Of all the up-and-coming technologies, ADSL seems to be the most suitable for small-business environments, according to the experts. "Businesses will be the only ones able to afford ADSL initially, so it will make a lot of sense for small offices," says Abner Germanow, research analyst at International Data Corp., an information technology research firm based in Framingham, Massachusetts.
ADSL delivers data at slower speeds than cable does, but it still provides very rapid access, with speeds of up to 8 Mbps. Like ISDN, ADSL is a digital access technology, so it provides a more reliable connection than analog. Another benefit of ADSL is that it uses the traditional copper phone lines that phone companies already have in place, which means it's less expensive to provide. And consumers don't need to invest in a new line.
Unfortunately, ADSL availability is sporadic at best. In many cities, ADSL remains in trial stages among a small number of users. Some phone companies, however, have begun to launch full ADSL service in select cities. For instance, US West recently launched ADSL service with access speeds of up to 7 Mbps in 40 cities, including Minneapolis, Portland, Salt Lake City and Seattle; it should be available in all 40 cities by the time you read this. Other telecommunications companies, such as Bell Atlantic and SBC Communications, plan to offer ADSL service on a very limited basis by year-end.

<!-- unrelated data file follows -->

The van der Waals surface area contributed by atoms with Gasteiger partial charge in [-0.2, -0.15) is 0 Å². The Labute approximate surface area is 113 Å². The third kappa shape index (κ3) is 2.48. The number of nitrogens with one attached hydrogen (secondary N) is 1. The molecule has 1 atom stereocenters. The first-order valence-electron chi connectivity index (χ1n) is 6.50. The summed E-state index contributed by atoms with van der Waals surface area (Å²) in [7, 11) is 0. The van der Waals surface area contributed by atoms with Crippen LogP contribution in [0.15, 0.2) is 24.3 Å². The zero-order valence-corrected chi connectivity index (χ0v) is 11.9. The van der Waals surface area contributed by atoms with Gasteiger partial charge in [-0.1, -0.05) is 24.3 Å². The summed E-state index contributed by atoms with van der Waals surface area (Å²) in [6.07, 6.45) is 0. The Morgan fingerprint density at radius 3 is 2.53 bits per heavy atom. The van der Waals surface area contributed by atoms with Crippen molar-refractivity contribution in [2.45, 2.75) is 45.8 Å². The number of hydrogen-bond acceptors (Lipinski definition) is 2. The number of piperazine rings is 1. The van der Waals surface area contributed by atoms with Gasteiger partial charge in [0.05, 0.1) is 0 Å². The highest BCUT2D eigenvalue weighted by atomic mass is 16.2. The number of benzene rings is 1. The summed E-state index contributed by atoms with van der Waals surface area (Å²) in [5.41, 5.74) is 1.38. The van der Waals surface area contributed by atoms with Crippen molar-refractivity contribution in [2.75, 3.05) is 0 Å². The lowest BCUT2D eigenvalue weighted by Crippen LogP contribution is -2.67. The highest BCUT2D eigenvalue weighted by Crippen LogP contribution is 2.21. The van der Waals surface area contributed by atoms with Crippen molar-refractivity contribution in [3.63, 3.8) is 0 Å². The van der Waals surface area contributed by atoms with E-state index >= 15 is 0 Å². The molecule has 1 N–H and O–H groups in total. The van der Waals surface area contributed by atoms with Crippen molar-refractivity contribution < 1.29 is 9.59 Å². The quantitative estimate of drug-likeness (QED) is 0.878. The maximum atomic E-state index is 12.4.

In the meantime, telecommunications companies and technology vendors are working to release a variation of this modem technology called "ADSL lite" to demonstrate that the service is viable. With data transmission speeds of up to 1.5 Mbps, the technology is about 30 times faster than 56K modems, although significantly slower than full-speed ADSL. At press time, interoperability problems were still being worked on; ADSL lite should be widely available by summer 1999. 3Com says it will add ADSL lite to its product line this year. Other vendors plan to release ADSL lite products by year-end, as well.
When several of these modem technologies enter a market around the same time, tough competition is bound to follow. So far, the arrival of cable and ADSL has spurred better service as well as lower prices, and experts expect this trend to continue. Since all these modem technologies will most likely be available in your area eventually, the best approach is to be open to trying out new technologies--while carefully considering the best solution for your specific business needs.
International Data Corp., (508) 872-8200, http://www.idc.com